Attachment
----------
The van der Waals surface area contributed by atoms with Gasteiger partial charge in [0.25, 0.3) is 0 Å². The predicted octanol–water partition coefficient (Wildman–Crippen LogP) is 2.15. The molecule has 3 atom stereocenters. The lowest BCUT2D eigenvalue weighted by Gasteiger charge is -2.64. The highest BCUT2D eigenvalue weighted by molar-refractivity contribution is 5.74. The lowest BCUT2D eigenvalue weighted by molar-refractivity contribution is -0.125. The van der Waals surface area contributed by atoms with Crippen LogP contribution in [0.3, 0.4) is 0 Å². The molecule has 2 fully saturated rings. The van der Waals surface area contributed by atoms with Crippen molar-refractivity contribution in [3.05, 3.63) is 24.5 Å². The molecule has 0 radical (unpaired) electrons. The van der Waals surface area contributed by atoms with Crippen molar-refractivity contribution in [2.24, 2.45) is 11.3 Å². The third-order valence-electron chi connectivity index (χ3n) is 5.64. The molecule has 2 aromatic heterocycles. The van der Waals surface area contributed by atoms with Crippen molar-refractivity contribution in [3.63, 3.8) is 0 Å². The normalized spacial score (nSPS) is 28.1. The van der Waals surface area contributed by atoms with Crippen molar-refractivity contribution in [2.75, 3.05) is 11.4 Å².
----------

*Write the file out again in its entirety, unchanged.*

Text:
The van der Waals surface area contributed by atoms with Gasteiger partial charge in [0.25, 0.3) is 0 Å². The predicted octanol–water partition coefficient (Wildman–Crippen LogP) is 2.15. The molecule has 3 atom stereocenters. The lowest BCUT2D eigenvalue weighted by Gasteiger charge is -2.64. The highest BCUT2D eigenvalue weighted by molar-refractivity contribution is 5.74. The lowest BCUT2D eigenvalue weighted by molar-refractivity contribution is -0.125. The van der Waals surface area contributed by atoms with Crippen LogP contribution in [0.3, 0.4) is 0 Å². The molecule has 2 fully saturated rings. The van der Waals surface area contributed by atoms with Crippen molar-refractivity contribution in [3.05, 3.63) is 24.5 Å². The molecule has 0 radical (unpaired) electrons. The van der Waals surface area contributed by atoms with Crippen molar-refractivity contribution in [2.24, 2.45) is 11.3 Å². The third-order valence-electron chi connectivity index (χ3n) is 5.64. The molecule has 2 aromatic heterocycles. The van der Waals surface area contributed by atoms with Crippen molar-refractivity contribution in [3.63, 3.8) is 0 Å². The normalized spacial score (nSPS) is 28.1. The van der Waals surface area contributed by atoms with Crippen molar-refractivity contribution in [2.75, 3.05) is 11.4 Å².